It is about a week before early voting begins for a bunch of us around the country, and that means this may be one of the last times I have to convince you that, frustrated progressive or not, you better get your butt to a ballot box or a mail-in envelope this November, because it really does matter.
Now I could give you a bunch of "what ifs" to make my point, or I could remind you how we spent all summer watching oil gush into the Gulf, and how that came to be. But, instead, it's "Even More Current Event Day", and we're going to visit Hungary for a extremely real-world reminder of what can go wrong when the environmental cops are considered just too much of a burden by the environmental robbers. If today's story doesn't scare you to death, I don't know what will.
It ain't Texas, but we will surely visit a Red River Valley and you surely won't like what you're gonna see.
"...Oui, ma foi, c'est un bougre déterminé..."
--A sailor aboard the French ship Héros describing his Admiral, Pierre André de Suffren de Saint Tropez, 1783. Quoted from the book "Command at Sea", by Oliver Warner.
So here's the long and the short of it: Monday afternoon a sludge pond failed near the town of Devecser, Hungary. That failure has so far released about 265,000,000 gallons of extremely toxic sludge from a facility that mines bauxite as part of the process of making aluminum.
That release manifested itself as a full-scale flash flood, which (courtesy of the RT network) looks something like this:
The red lake and the red mud that you see flowing like a river in the video has killed four people so far, injured hundreds, inundated four towns, and is on its way to the Danube River if it can't be stopped, where it will become part of the water supply for millions of Europeans.
It turns out that bauxite ore contains alumina, which eventually become aluminum, but to get that alumina you apparently need huge quantities of caustic soda, in water, to make the extraction process work. The problem is that you extract more than just alumina: the same ore can contain lead, or cadmium, or any number of other heavy metals, including radioactive materials. The waste materials are discharged as sludge into holding ponds at the mine for further treatment, and the failure of one of those ponds is how we came to today's story.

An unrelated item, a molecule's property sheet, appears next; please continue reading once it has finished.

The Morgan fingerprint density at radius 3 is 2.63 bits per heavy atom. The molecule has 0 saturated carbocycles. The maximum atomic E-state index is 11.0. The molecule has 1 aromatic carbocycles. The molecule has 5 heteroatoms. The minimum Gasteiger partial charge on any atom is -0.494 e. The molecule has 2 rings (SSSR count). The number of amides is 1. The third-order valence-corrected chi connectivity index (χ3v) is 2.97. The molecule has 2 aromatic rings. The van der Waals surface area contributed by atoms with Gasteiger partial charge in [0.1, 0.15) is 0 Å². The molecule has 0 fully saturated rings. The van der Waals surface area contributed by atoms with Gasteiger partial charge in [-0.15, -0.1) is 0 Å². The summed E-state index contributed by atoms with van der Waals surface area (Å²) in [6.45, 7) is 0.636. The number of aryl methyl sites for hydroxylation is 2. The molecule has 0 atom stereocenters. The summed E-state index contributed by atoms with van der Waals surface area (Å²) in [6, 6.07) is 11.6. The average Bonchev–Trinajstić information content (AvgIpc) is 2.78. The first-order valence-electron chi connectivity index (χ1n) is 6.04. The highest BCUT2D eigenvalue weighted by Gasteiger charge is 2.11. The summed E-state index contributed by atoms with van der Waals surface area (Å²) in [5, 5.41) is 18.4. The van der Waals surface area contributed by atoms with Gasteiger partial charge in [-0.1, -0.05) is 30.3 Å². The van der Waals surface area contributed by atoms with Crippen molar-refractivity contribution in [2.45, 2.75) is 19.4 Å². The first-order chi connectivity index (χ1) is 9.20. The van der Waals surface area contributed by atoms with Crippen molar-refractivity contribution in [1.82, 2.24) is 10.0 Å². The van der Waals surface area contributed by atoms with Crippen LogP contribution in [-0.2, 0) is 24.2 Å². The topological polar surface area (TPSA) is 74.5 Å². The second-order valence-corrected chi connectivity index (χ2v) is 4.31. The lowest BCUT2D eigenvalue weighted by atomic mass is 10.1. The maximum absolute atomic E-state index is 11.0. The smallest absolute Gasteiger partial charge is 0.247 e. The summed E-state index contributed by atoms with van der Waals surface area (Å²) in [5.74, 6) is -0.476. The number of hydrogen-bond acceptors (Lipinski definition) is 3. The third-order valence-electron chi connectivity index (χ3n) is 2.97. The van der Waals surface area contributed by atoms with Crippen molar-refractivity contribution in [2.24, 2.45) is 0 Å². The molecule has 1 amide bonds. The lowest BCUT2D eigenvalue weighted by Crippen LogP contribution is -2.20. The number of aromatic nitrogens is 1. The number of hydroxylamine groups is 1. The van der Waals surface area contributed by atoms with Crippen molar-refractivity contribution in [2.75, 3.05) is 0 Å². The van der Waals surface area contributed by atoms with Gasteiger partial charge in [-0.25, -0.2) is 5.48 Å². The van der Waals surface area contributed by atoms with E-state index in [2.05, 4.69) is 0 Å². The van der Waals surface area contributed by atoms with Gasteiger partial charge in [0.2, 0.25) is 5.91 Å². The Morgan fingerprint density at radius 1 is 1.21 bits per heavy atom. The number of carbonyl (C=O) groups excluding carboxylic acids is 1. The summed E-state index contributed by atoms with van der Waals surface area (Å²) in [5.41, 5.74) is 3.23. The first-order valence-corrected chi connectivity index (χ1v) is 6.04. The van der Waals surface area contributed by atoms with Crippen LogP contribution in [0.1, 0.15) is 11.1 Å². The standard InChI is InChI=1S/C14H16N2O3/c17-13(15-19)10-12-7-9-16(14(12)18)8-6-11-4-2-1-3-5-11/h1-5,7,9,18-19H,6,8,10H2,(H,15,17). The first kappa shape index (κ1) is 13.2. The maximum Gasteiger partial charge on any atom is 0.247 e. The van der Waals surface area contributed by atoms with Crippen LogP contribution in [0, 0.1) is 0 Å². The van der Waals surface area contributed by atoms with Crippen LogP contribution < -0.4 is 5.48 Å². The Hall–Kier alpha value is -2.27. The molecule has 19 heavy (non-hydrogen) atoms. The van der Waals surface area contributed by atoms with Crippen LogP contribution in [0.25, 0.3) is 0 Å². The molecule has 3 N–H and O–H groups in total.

According to the BBC, emergency workers are pouring tons of plaster into the Marcal River in an effort to stop the flow of the liquid, and Hungarian Government experts believe the top inch of topsoil will have to be removed from the entire land area affected by the flood.
So what's all this have to do with the upcoming American elections?
Well, I'm glad you asked.
This is not a problem somehow unique to Hungary...nor Brazil, nor Jamaica, either. We have sludge ponds of our own, many associated with coal mining, and in fact, one of those failed in Kentucky in 2000, in a massive way, and by 2004, things hadn't improved much at all in terms of cleaning up the mess. Others are associated with the other end of that process: coal-fired power plants have coal ash containments of their own, and they also fail. A pond failure in Tennessee in 2008 probably released over a billion gallons of waste into the local rivers.
And if our Republican friends have their way, this will continue.
Even as we speak, the EPA is considering regulating coal ash as a hazardous waste for the very first time--and if Republicans gain control of Congress, wanna guess how the considerating will come out?
Look, folks, I know we're all frustrated that we aren't where we want to be with this Administration, but you gotta know that if you don't show up for this election, we are going to be dealing with Republicans who are far nuttier than what we have right now--and while I know that it was a fantastic change of pace to be able to vote for someone in '08, the plain fact is that most of the time, you're voting against something, and this time, that something is the insanity of the Tea Party.
These Republicans are some very determined buggers, to quote that French sailor, and we have to be just as determined to stop these folks--and to do it where it counts, in places like Kentucky and West Virginia and Delaware--because if we don't, it means another generation of people in coal towns living with water they can't drink and cancer they can't cure, more rivers and wetlands and aquifers destroyed all over this country...and, eventually, it means all of this contamination, one way or another, will find its way to you and your family.
AUTHOR'S NOTE: In the few days since this was written, the spill has reached the Danube.